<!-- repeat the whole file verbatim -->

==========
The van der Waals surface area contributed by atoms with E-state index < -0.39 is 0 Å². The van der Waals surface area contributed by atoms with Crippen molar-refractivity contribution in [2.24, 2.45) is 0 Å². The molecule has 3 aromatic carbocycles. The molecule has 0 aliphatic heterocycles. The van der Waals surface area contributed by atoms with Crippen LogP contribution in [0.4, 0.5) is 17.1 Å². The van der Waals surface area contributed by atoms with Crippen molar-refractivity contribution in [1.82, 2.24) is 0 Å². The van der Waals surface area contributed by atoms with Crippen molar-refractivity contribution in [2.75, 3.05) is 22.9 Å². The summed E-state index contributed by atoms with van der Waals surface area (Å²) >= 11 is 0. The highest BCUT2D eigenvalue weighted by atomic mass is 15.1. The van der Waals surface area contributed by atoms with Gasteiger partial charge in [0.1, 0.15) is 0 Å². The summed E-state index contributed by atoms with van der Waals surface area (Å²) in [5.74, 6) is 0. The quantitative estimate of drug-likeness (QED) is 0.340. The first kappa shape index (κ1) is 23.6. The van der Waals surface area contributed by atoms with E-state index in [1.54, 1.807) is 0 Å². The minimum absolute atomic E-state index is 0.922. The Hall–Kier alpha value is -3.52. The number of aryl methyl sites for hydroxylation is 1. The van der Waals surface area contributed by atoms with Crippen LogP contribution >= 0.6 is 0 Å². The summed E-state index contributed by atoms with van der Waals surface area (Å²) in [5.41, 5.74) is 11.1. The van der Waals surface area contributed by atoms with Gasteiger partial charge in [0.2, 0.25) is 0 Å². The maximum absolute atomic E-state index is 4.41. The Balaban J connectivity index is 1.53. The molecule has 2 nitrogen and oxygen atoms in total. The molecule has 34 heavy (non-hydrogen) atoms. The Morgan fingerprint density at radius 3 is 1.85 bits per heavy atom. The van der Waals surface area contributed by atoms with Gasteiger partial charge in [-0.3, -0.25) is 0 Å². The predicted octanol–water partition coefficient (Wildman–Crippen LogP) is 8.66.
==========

The van der Waals surface area contributed by atoms with E-state index < -0.39 is 0 Å². The van der Waals surface area contributed by atoms with Crippen molar-refractivity contribution in [2.24, 2.45) is 0 Å². The molecule has 3 aromatic carbocycles. The molecule has 0 aliphatic heterocycles. The van der Waals surface area contributed by atoms with Crippen LogP contribution in [0.4, 0.5) is 17.1 Å². The van der Waals surface area contributed by atoms with Crippen molar-refractivity contribution in [1.82, 2.24) is 0 Å². The van der Waals surface area contributed by atoms with Crippen molar-refractivity contribution in [2.75, 3.05) is 22.9 Å². The summed E-state index contributed by atoms with van der Waals surface area (Å²) >= 11 is 0. The highest BCUT2D eigenvalue weighted by atomic mass is 15.1. The van der Waals surface area contributed by atoms with Gasteiger partial charge in [0.1, 0.15) is 0 Å². The summed E-state index contributed by atoms with van der Waals surface area (Å²) in [5.74, 6) is 0. The quantitative estimate of drug-likeness (QED) is 0.340. The first kappa shape index (κ1) is 23.6. The van der Waals surface area contributed by atoms with E-state index in [1.54, 1.807) is 0 Å². The minimum absolute atomic E-state index is 0.922. The Hall–Kier alpha value is -3.52. The number of aryl methyl sites for hydroxylation is 1. The van der Waals surface area contributed by atoms with Crippen LogP contribution >= 0.6 is 0 Å². The summed E-state index contributed by atoms with van der Waals surface area (Å²) in [5.41, 5.74) is 11.1. The van der Waals surface area contributed by atoms with Gasteiger partial charge in [0.2, 0.25) is 0 Å². The maximum absolute atomic E-state index is 4.41. The Balaban J connectivity index is 1.53. The molecule has 2 nitrogen and oxygen atoms in total. The molecule has 34 heavy (non-hydrogen) atoms. The Morgan fingerprint density at radius 3 is 1.85 bits per heavy atom. The van der Waals surface area contributed by atoms with Gasteiger partial charge in [-0.3, -0.25) is 0 Å². The predicted octanol–water partition coefficient (Wildman–Crippen LogP) is 8.66.